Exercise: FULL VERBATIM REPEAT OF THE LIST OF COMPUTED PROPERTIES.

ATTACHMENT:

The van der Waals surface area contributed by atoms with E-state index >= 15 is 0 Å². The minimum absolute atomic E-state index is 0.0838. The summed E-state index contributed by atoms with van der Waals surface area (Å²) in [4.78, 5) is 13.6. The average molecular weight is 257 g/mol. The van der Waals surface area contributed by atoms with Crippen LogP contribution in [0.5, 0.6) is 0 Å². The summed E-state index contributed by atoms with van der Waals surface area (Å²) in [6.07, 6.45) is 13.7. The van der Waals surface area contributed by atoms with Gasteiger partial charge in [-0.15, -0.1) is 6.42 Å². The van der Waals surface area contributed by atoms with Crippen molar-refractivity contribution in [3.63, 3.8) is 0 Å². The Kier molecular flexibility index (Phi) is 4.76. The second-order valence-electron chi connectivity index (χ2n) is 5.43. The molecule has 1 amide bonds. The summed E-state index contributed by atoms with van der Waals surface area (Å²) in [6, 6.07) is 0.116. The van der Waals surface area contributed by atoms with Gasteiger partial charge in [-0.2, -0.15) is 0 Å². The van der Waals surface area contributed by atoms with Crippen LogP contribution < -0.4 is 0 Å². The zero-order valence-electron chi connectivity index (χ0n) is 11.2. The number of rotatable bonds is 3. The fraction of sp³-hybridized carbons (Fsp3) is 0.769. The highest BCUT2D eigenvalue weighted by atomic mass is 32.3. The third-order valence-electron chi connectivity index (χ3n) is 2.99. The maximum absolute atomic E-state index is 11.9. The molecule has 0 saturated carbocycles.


The van der Waals surface area contributed by atoms with E-state index >= 15 is 0 Å². The minimum absolute atomic E-state index is 0.0838. The summed E-state index contributed by atoms with van der Waals surface area (Å²) in [4.78, 5) is 13.6. The average molecular weight is 257 g/mol. The van der Waals surface area contributed by atoms with Crippen LogP contribution in [0.5, 0.6) is 0 Å². The summed E-state index contributed by atoms with van der Waals surface area (Å²) in [6.07, 6.45) is 13.7. The van der Waals surface area contributed by atoms with Gasteiger partial charge in [-0.15, -0.1) is 6.42 Å². The van der Waals surface area contributed by atoms with Crippen molar-refractivity contribution in [3.63, 3.8) is 0 Å². The Kier molecular flexibility index (Phi) is 4.76. The second-order valence-electron chi connectivity index (χ2n) is 5.43. The molecule has 1 amide bonds. The summed E-state index contributed by atoms with van der Waals surface area (Å²) in [6, 6.07) is 0.116. The van der Waals surface area contributed by atoms with Gasteiger partial charge in [-0.2, -0.15) is 0 Å². The van der Waals surface area contributed by atoms with Crippen LogP contribution < -0.4 is 0 Å². The zero-order valence-electron chi connectivity index (χ0n) is 11.2. The number of rotatable bonds is 3. The fraction of sp³-hybridized carbons (Fsp3) is 0.769. The highest BCUT2D eigenvalue weighted by atomic mass is 32.3. The third-order valence-electron chi connectivity index (χ3n) is 2.99. The maximum absolute atomic E-state index is 11.9. The molecule has 0 saturated carbocycles.